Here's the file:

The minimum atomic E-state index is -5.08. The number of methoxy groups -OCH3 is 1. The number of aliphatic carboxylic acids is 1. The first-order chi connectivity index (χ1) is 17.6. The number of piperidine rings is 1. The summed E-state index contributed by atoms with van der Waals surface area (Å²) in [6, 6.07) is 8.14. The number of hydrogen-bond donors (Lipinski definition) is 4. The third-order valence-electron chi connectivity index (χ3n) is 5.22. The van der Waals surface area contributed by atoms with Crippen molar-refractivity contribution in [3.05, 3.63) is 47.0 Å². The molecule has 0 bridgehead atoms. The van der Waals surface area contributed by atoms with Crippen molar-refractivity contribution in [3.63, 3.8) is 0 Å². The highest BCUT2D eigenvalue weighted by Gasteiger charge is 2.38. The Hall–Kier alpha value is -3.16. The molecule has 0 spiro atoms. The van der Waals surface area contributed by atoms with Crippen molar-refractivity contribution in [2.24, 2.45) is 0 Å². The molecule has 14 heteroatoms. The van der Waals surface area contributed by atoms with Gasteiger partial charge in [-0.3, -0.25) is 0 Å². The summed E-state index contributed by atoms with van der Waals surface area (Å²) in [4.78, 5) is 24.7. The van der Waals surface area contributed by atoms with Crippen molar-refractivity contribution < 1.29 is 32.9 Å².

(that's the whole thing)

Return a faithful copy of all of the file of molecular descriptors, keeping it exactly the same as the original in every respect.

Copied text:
The minimum atomic E-state index is -5.08. The number of methoxy groups -OCH3 is 1. The number of aliphatic carboxylic acids is 1. The first-order chi connectivity index (χ1) is 17.6. The number of piperidine rings is 1. The summed E-state index contributed by atoms with van der Waals surface area (Å²) in [6, 6.07) is 8.14. The number of hydrogen-bond donors (Lipinski definition) is 4. The third-order valence-electron chi connectivity index (χ3n) is 5.22. The van der Waals surface area contributed by atoms with Crippen molar-refractivity contribution in [3.05, 3.63) is 47.0 Å². The molecule has 0 bridgehead atoms. The van der Waals surface area contributed by atoms with Crippen molar-refractivity contribution in [3.63, 3.8) is 0 Å². The highest BCUT2D eigenvalue weighted by Gasteiger charge is 2.38. The Hall–Kier alpha value is -3.16. The molecule has 0 spiro atoms. The van der Waals surface area contributed by atoms with Crippen molar-refractivity contribution in [2.24, 2.45) is 0 Å². The molecule has 14 heteroatoms. The van der Waals surface area contributed by atoms with Gasteiger partial charge in [-0.3, -0.25) is 0 Å². The summed E-state index contributed by atoms with van der Waals surface area (Å²) in [4.78, 5) is 24.7. The van der Waals surface area contributed by atoms with Crippen molar-refractivity contribution < 1.29 is 32.9 Å².